I have normal race jitters - which show up as negative self-talk. (haven't trained hard enough etc.). I turned around these thoughts to positive optimism.   This is after all only a training run for the full marathon next month!

I will violate the primary rule of racing - I bought a new running bra which I will wear during the race.  The one I have been using for long runs offer too much compression.  I don't bounce, but I can't breath either. Hopefully this one is a happy compromise.

I spent some time thinking about why I like to race. I only race against myself, mind you. But having a goal organises and motivates my training.  It is not possible to catch up in the  last-minute and "cram" the training  that is needed to adapt and improve over months.  This fact helps me build self-discipline and pride.

I also love the excitement of the fellow athletes and spectators. Mostly I train by myself. So a race is a rare moment to share an activity I love with others. And I love the diversity of participants.  I have learned unique lessons from every race.  Tomorrow I'll tell you all about my second half-marathon.

Friday, 12 March 2010

T-3 City-Pier-City The Hague

T-3 to Sunday's half marathon. I did a little speed work last night for 30 minutes and everything was fine. I wish I was lighter (and faster and .... ) :)

October's HM was a Big Deal. Sunday is a celebration of a year of running races for me - this race was my first 10k), and I'm barely nervous. Again, my goal is to have my time registered - that is, to finish before the time limit of 2:30. That would mean a six minute improvement on my HM time from October. The weather will be cooler so I think I can do it "without too much sweat." I'm hoping my knees agree with me. I've been very nice to them, so they aren't "talking" back to me right now.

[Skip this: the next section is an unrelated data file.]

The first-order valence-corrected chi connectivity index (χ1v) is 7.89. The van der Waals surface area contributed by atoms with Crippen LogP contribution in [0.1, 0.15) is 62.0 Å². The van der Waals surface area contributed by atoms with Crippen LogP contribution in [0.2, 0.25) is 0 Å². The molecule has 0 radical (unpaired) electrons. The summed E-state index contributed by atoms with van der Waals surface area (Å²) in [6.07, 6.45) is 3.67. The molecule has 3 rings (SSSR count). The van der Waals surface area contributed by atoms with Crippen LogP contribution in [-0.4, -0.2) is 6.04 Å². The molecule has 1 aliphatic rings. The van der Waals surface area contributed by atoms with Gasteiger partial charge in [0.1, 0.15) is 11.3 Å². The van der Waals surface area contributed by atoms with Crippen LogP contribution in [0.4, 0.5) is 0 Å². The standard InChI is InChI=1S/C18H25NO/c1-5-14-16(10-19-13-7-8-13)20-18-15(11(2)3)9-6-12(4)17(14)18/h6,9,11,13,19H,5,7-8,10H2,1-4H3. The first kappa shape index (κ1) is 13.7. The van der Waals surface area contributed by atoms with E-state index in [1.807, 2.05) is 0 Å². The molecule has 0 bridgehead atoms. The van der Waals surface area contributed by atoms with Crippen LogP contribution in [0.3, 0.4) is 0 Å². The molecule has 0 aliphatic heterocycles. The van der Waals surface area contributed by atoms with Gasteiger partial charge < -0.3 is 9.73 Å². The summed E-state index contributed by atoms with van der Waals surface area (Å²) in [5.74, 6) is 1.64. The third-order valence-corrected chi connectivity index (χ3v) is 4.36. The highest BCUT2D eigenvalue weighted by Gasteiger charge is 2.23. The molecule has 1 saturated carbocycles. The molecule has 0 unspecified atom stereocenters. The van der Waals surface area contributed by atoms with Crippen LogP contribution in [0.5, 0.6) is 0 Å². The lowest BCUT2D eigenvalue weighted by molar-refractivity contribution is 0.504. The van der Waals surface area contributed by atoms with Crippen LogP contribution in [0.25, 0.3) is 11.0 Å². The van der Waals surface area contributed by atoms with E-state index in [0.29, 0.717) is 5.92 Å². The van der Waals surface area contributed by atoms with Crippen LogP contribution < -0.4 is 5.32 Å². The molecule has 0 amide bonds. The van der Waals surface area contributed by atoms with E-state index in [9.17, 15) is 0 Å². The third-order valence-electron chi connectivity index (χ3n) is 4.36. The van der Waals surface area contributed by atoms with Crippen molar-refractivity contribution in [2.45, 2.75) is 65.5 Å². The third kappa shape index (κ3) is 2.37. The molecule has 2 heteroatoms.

here's hoping!

Edited to add: I checked my finish time (see the photo above) I need to cut nine minutes!

Wednesday, 10 March 2010

199 days remaining.

I've been busy.  Got the bike out of the garage Saturday and rode with a group of ex pat men. 10k to the meeting point, 25k faster than I've ever ridden (25k/hr), coffee & chatter & 10k home. Lots of fun.

Sunday, 12 hard kilometres on spent legs.  I chose a new route, which made it interesting, and I started far from home, which made sure I did it all. Passing bus stops provoked thoughts of catching a ride, however.

Tuesday night - first tri-coached swim training.  I am now a Total Immersion swimming student.  I had a great time. I have home work to improve my swimming.

Today (Wed.) I relaxed with my kids and watched the linked video.  I'm excited about Sunday's half marathon. Good advice from Judy - think about the training I have done, not the training I did a while ago.